Dolter System (Surface Contact Current Collection)
The Dolter System
(Surface Contact Current Collection)
The surface contact method of tramway current collection originated in France and some fifty miles of lines were laid in Tours, Lorient and Paris with moderate success. The intention was to find a method of operation not requiring overhead wiring, as this often raised objections on aesthetic grounds. In central London and – for a time – in Bournemouth and Blackpool, this was overcome by the conduit system which was, however, expensive to install and maintain and the surface contact was considered a cheaper alternative. In this country very few systems were equipped in this way and only a few remained in service for long periods as the following table shows:
|Dolter generators on cars,||1905||1914||Tillings Stevens
Later, overhead wires.
|Mexborough & Swinton||Dolter||1907||1908||Overhead Wires|
(23 day experimental period only)
In the cases of Hastings and Mexborough, the adjacent systems over which the cars had running powers employed overhead collection, and the trams had therefore to be fitted both types. Other schemes were planned for Oxford and Folkestone but never put into practice.
The Dolter installation at Torquay operated as follows. The 550 volts supply was split into sections of feeder cables which were laid under the road surface in the centre line of the tracks and into these at regular intervals were fitted the Dolter pots. These were of a ceramic insulated material with their caps just flush with the road surface. Into their tops were set two metal pads which were normally dead electrically.
Below the tram were suspended two skids, polarised north and south by coils energised either from the car’s operating current or from a bank of batteries carried on the vehicle. This latter supply was to activate the first contact plate when starting and then cut out. As the skids passed over a Dolter box surface, the two metal pads were magnetised and this attracted a pivoted arm inside the ceramic box. On rising, this closed a set of contacts and the main current then flowed up through the plate and via the skids to the tram controller and motors. When the tram had passed, the magnetic field ceased and the pivoted arm dropped by gravity, cutting off the supply and the road surface plate became inert. There was also a smaller skid, following the main pair and when this passed over a plate which had remained live it caused a bell to ring on the tram to warn the crew.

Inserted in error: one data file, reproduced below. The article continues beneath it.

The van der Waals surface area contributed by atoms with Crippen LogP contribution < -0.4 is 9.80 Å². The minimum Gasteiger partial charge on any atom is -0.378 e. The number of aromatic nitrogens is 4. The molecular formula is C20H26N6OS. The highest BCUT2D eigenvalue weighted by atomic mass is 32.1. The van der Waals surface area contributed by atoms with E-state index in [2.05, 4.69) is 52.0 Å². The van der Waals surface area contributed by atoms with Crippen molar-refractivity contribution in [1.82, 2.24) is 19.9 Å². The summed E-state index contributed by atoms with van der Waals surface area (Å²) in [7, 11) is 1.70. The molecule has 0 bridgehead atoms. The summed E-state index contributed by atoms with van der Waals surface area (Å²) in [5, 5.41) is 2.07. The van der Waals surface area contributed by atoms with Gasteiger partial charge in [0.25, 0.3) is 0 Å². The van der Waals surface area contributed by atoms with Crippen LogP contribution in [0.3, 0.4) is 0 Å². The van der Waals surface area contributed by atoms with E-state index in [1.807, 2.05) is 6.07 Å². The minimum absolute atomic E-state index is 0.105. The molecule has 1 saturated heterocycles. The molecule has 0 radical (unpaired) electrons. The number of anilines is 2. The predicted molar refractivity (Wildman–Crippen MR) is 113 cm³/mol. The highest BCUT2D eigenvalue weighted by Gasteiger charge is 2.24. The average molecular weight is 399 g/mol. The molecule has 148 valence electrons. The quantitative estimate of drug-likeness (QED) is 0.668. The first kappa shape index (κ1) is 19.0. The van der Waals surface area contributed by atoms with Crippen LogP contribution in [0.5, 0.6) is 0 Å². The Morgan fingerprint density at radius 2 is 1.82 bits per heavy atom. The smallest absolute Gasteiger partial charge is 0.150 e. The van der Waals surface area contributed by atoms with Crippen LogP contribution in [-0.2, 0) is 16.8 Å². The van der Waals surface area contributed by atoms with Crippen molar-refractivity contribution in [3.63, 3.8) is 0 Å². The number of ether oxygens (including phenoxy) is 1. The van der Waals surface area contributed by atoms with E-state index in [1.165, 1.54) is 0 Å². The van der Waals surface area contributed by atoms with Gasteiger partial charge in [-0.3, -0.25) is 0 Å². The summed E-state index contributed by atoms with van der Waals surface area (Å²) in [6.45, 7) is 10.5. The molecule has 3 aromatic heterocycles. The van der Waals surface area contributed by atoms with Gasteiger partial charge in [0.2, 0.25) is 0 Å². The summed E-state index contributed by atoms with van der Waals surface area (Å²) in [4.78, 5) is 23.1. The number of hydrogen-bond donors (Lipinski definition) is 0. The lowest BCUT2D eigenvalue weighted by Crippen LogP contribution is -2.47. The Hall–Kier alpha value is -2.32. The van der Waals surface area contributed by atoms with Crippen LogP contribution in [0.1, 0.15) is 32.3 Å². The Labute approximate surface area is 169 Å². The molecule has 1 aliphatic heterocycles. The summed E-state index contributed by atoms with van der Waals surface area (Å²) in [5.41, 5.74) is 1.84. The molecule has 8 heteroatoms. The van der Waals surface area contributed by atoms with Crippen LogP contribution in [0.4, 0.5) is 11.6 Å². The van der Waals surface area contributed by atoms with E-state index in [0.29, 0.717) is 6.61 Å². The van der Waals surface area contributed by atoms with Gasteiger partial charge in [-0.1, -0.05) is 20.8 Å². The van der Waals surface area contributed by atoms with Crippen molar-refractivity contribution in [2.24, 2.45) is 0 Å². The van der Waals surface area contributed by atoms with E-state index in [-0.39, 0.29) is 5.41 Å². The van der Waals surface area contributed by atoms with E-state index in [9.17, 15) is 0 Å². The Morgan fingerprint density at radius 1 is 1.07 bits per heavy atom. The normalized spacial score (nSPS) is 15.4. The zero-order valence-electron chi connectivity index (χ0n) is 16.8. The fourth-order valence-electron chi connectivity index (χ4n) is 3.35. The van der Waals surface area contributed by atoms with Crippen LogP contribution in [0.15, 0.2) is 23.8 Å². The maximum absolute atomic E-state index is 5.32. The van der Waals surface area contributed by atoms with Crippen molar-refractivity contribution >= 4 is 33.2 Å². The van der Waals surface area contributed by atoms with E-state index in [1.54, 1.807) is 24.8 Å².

Corrosion from the sea air affected the action of the pivot arm with unfortunate results. Either it remained up, dispensing up to 550 volts to anything which which it came into contact, or it stayed stubbonly down and the tram received no supply. The immediate methods of dealing with both these situations have already been described but these were only temporary remedies and a follow-up gang had to work on the faulty plates and replace or service them. The Dolter boxes were designed to be lifted out for maintenance and were clipped to the main supply cable.